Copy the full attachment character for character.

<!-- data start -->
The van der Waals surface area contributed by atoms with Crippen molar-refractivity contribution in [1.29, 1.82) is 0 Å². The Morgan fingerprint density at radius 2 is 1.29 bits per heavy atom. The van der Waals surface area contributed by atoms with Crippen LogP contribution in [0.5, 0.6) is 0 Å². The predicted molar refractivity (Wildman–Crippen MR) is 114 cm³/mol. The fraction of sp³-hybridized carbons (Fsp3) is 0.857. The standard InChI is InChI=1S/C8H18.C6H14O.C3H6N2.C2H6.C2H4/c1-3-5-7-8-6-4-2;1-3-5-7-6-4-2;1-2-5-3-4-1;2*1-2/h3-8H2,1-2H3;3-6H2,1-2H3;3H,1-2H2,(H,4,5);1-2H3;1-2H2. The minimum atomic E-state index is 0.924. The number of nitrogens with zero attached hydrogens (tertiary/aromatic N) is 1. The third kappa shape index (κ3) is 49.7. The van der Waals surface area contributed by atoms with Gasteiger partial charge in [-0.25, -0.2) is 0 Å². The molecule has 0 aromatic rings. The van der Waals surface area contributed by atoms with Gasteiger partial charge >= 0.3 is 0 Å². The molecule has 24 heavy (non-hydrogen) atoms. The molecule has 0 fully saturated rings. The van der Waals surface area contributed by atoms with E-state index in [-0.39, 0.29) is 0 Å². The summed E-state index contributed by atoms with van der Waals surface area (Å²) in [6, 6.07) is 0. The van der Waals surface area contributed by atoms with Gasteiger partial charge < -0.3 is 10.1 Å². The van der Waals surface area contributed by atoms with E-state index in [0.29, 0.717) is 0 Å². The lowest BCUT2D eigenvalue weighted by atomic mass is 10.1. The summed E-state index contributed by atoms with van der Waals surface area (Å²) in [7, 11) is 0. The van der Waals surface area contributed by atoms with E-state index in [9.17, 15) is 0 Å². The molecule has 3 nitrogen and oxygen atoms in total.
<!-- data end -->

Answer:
The van der Waals surface area contributed by atoms with Crippen molar-refractivity contribution in [1.29, 1.82) is 0 Å². The Morgan fingerprint density at radius 2 is 1.29 bits per heavy atom. The van der Waals surface area contributed by atoms with Crippen LogP contribution in [0.5, 0.6) is 0 Å². The predicted molar refractivity (Wildman–Crippen MR) is 114 cm³/mol. The fraction of sp³-hybridized carbons (Fsp3) is 0.857. The standard InChI is InChI=1S/C8H18.C6H14O.C3H6N2.C2H6.C2H4/c1-3-5-7-8-6-4-2;1-3-5-7-6-4-2;1-2-5-3-4-1;2*1-2/h3-8H2,1-2H3;3-6H2,1-2H3;3H,1-2H2,(H,4,5);1-2H3;1-2H2. The minimum atomic E-state index is 0.924. The number of nitrogens with zero attached hydrogens (tertiary/aromatic N) is 1. The third kappa shape index (κ3) is 49.7. The van der Waals surface area contributed by atoms with Gasteiger partial charge in [-0.25, -0.2) is 0 Å². The molecule has 0 aromatic rings. The van der Waals surface area contributed by atoms with Gasteiger partial charge >= 0.3 is 0 Å². The molecule has 24 heavy (non-hydrogen) atoms. The molecule has 0 fully saturated rings. The van der Waals surface area contributed by atoms with E-state index in [-0.39, 0.29) is 0 Å². The summed E-state index contributed by atoms with van der Waals surface area (Å²) in [6, 6.07) is 0. The van der Waals surface area contributed by atoms with Gasteiger partial charge < -0.3 is 10.1 Å². The van der Waals surface area contributed by atoms with E-state index in [0.29, 0.717) is 0 Å². The lowest BCUT2D eigenvalue weighted by atomic mass is 10.1. The summed E-state index contributed by atoms with van der Waals surface area (Å²) in [7, 11) is 0. The van der Waals surface area contributed by atoms with E-state index in [9.17, 15) is 0 Å². The molecule has 3 nitrogen and oxygen atoms in total.